Mapping In Situ Optical Properties in Coastal Waters Using Slocum Gliders During RIMPAC
RUTGERS - THE STATE UNIV NEW BRUNSWICK NJ INST OF MARINE AND COASTAL SCIENCE
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Characterizing in situ water turbidity is critical to numerous naval operations. In particular, water column turbidity impacts the efficacy of sensors that use optical measurements for a variety of purposes including laser detection of mines and prediction of the operational detection horizon for bioluminescence. To this end we have been developing an autonomous platform outfitted with this sensor package and reporting the data in near-real time prior to and during advance into a battle space. The endurance, water column coverage, stealth, and mobility of the Slocum Coastal Glider provides an ideal platform when coupled with the correct optical suite to accomplish this utility. During the MIREM 2004 and 2005 efforts we in collaboration with WetLabs and Metron have demonstrated that the Webb gliders are capable of carrying the optical sensors appropriate for mapping the incident optical conditions in mesotrophic coastal waters. Building on these accomplishments, our goal in 2006 was to demonstrate the capability of Webb gliders to characterize the optical properties in oligotrophic waters within the nearshore operational zone of the 2006 RIMPAC field effort. In June and July of 2006 an exercise was conducted with the AQS-24 Laser Line Scan LLS system during the RIMPAC operation offshore Hawaii. Our goal was in support of this effort was to map the in-water optical properties to assess the potential, performance of the AQS-24 system. Specifically for the LLS, the performance issues to be focused on include the reacquisition and identification probabilities in a diverse range of coastal waters. Building off these efforts we during the 2008 RIMPAC effort flew three gliders and supported Glider operations of the NAVOOCEANO gliders.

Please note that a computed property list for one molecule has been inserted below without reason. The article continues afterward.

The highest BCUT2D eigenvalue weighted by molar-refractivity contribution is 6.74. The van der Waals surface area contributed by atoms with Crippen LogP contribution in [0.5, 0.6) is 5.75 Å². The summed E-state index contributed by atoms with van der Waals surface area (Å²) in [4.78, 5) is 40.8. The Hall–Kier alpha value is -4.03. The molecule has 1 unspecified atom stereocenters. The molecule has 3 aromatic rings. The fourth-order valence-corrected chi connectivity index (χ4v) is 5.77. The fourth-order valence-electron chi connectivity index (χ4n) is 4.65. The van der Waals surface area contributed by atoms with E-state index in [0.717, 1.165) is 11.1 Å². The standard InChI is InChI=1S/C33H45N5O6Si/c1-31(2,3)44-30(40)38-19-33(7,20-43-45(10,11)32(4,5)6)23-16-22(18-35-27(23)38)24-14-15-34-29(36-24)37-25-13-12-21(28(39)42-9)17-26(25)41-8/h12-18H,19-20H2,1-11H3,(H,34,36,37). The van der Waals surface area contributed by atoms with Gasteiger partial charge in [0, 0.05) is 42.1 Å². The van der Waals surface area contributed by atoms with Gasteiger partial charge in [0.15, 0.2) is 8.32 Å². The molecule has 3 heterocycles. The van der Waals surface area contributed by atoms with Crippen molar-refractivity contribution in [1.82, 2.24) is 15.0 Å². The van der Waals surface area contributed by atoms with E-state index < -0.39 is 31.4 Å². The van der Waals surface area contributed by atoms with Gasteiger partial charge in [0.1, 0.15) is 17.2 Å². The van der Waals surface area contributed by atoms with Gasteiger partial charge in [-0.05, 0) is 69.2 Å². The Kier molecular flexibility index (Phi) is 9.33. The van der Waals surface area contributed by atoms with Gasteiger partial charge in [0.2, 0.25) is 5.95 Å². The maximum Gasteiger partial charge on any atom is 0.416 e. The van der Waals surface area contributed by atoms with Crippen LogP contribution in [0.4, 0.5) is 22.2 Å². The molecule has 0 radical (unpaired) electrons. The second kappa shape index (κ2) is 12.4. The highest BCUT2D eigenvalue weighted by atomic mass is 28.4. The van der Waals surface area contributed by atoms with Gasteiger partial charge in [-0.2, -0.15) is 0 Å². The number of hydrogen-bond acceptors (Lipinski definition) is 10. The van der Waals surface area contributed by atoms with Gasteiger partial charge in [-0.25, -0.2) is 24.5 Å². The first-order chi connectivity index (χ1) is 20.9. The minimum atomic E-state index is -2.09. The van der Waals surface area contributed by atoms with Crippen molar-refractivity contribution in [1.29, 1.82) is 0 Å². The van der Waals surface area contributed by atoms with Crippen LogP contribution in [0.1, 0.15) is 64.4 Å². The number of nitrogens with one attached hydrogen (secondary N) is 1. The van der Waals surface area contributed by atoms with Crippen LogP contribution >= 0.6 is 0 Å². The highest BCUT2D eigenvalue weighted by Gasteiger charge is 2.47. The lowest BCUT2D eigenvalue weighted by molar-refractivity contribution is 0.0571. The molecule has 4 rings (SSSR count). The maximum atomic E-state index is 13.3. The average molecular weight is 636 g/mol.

- Physical and Dynamic Oceanography
- Optical Detection and Detectors